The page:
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Save or shred? A guide to sorting important financial documents.

From ATM receipts to marriage licenses and birth certificates, a breakdown of how long you should hang onto paperwork. 

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    Some documents, including annual tax forms, don't need to be kept for more than a few years.
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Stuffing filing cabinets with miscellaneous documents is easy, but it’s not so easy to sort out what’s really worth keeping and what should be shredded.

Credit card statements, ATM receipts, bills and even airline tickets should immediately be shredded; so should expired credit cards, visas, passports and IDs.

The documents you save should be kept for different periods of time. Here’s a breakdown of how long you should hang onto important paperwork.

Keep forever

Certain documents issued by the state or federal government, such as records that establish your identity or prove ownership of property, can be difficult to replace. This includes items like birth and death certificates, licenses or deeds. Physical copies of  these documents can prove who you are in the event that your identity is stolen.

If you’ve created estate-planning documents such as wills and trusts, your attorney will have copies, but it’s best that you also have a set. Keep the most up-to-date, fully executed copies with all amendments. You should also make sure that someone close to you knows where the documents are so your family isn’t left scrambling when you are no longer around.

DOCUMENTS TO KEEP FOREVER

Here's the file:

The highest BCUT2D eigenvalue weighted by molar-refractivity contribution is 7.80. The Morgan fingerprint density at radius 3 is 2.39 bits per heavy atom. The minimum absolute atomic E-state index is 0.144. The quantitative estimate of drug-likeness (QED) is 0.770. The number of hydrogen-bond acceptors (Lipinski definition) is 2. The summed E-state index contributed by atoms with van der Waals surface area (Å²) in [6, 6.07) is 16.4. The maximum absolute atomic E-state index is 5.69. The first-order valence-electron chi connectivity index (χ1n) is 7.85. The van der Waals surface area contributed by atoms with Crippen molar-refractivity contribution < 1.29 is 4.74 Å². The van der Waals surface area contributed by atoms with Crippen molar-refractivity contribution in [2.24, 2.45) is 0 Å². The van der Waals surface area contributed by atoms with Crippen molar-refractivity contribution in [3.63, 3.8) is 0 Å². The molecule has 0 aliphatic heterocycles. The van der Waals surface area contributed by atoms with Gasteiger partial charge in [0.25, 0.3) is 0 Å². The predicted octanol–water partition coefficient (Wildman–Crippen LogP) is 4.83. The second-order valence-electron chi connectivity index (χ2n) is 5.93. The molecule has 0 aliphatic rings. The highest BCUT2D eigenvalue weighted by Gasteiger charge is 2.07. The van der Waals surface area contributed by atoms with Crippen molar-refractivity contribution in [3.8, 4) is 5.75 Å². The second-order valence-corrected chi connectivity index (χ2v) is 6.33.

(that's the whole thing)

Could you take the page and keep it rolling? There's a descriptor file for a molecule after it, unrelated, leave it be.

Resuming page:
Birth and death certificate
Social Security card
Passport
Marriage license
Divorce decree
Business license
Home deed
Pension planning documents
Estate planning documents
Trust
Will, living wills, power of attorney

Keep for a while

You’ll want to keep records of the following documents for a certain period of time before shredding. It’s not always necessary to retain hard copies of these items; scanning and storing them electronically may suffice.

Tax records and receipts should be kept for seven years. This includes federal, state, and local returns. With your returns, also keep supporting documentation like W2s, 1099s, charitable contributions, mortgage interest payments and retirement plan contributions.

Keeping these documents in an organized manner can alleviate stress if you are audited. The IRS is permitted to audit you within three years of a suspected good-faith error, within six years if it believes you underreported income by at least 25%, and for an unlimited time if you did not file a return or filed a fraudulent return.

You should keep your pay stubs for one year to ensure they match your W2. If the details match, you can shred the stubs. If not, contact your employer for a revised W2.

DOCUMENTS TO KEEP FOR A WHILE
Tax records and receipts (7 years)
Bank and brokerage statements (1-7 years)
Home purchase or improvements (6 years after sale)
Pay stubs (1 year)